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In the last post of this series, I discussed the new IPv6 features Quality of Service (QoS), hierarchical addressing, and the new address space. In this post, I talk about some of the new IPv6 features that are most relevant for Windows admins.
Mandatory IPsec support
The IPv6 specification mandates support for IPsec (Internet Protocol security). IPv6 supporters often claim that this will improve overall security on the Internet. Since IPsec for IPv4 is optional, proprietary VPN solutions are ubiquitous. However, I believe, the main reason why IPsec deployments are rare is because configuration is relatively complicated. Thus, I doubt somehow that we will see significantly more IPsec deployments because of IPv6.
But what is most disappointing for me is that IPv6 doesn't encrypt all kinds of IP traffic. While IPsec implementation is mandatory for IPv6, IPsec deployment is not. Besides, IPsec is essentially a solution for securing connections among sites; it is not a P2P encryption solution.
In my view, it is unbelievable that we are now introducing a new network protocol with a huge amount of effort but will still send data in clear text across the Internet. The inventors of IPv4 couldn't foresee that secure data transmission would be an issue since their protocol was just intended to allow data transfers between educational institutions. No one really could imagine that the whole planet will use this form of communication in the future.
The IPv6 creators had the chance to correct this shortcoming of the Internet protocol and ensure that any kind of network traffic is encrypted by default. It is really a pity that they didn't use this once-in-a-lifetime chance.
(Simplified) automatic address assignment
This is perhaps one of the features that will affect the work of Windows admins the most. Much of the documentation talks of "simplified" address assignment, but I somehow think this new feature will cause confusion among admins in the beginning. In an IPv4 network, a computer's automatic address assignment means that a DHCP server is involved.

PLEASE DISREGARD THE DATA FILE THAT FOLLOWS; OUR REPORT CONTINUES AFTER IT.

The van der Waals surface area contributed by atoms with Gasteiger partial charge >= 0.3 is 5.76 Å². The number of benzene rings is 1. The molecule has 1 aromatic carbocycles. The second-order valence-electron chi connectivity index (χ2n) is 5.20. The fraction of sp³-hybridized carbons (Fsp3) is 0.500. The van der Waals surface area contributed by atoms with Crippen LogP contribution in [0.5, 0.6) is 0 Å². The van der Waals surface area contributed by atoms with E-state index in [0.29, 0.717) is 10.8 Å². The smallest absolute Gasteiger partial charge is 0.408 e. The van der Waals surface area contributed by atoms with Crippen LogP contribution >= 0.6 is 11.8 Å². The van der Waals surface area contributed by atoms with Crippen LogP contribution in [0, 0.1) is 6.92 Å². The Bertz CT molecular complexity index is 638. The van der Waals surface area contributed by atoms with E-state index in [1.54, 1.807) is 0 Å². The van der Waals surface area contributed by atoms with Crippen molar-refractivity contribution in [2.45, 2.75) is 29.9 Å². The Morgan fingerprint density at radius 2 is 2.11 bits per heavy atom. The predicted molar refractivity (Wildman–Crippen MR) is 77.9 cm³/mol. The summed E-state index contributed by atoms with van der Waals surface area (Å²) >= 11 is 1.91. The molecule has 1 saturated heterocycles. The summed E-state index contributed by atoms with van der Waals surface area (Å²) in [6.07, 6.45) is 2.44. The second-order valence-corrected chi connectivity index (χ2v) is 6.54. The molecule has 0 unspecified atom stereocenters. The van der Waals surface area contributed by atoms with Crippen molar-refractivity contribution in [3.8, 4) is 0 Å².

IPv6 still knows DHCP-based address assignment (also called stateful address configuration), but now hosts can also configure themselves with IPv6 addresses (stateless address configuration). There are two types of stateless configurations. Hosts can derive an IP address from a prefix (the first part of an IPv6 address that belongs to your organization) advertised by a local router, and they can assign themselves so-called link-local addresses (addresses that are not routed), which they can use to communicate with other nodes on the link (local network). Scary, isn't it?
The Internet Control Message Protocol for IPv6 (ICMPv6) will replace the Address Resolution Protocol (ARP). You probably know that ARP is used to determine the link layer address (MAC address in the case of Ethernet) from the IP address. The main problem of ARP is that it uses broadcasts, which disturbs all hosts on the link (LAN). By contrast, IPv6 uses Neighbor Solicitation multicast messages for neighbor discovery. Instead of sending a broadcast message to all nodes on the link, only the so-called solicited node multicast IPv6 address is contacted. The first 104 bits of the solicited node multicast are fixed (FF02::1:FF00:0/104), and the last 24 bits are equivalent to the last 24 bits of the IP address that has to be resolved. Since only nodes that share the last 24 bits in their IP address will listen to the solicited node address, fewer hosts are disturbed.
This is my favorite new IPv6 feature. While the IPv4 header only supports 40 bytes for options, the size of the IPv6 extensions is only constrained by the size of the IPv6 packet. IPv6 supports multiple so-called extensions headers that can be added after the IPv6 header. These extensions headers have no maximum size, which makes future enhancements of the protocol quite flexible. My hope is that this feature will be used for mandatory encryption of all IP packets.
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Next, I will introduce the IPv6 address syntax.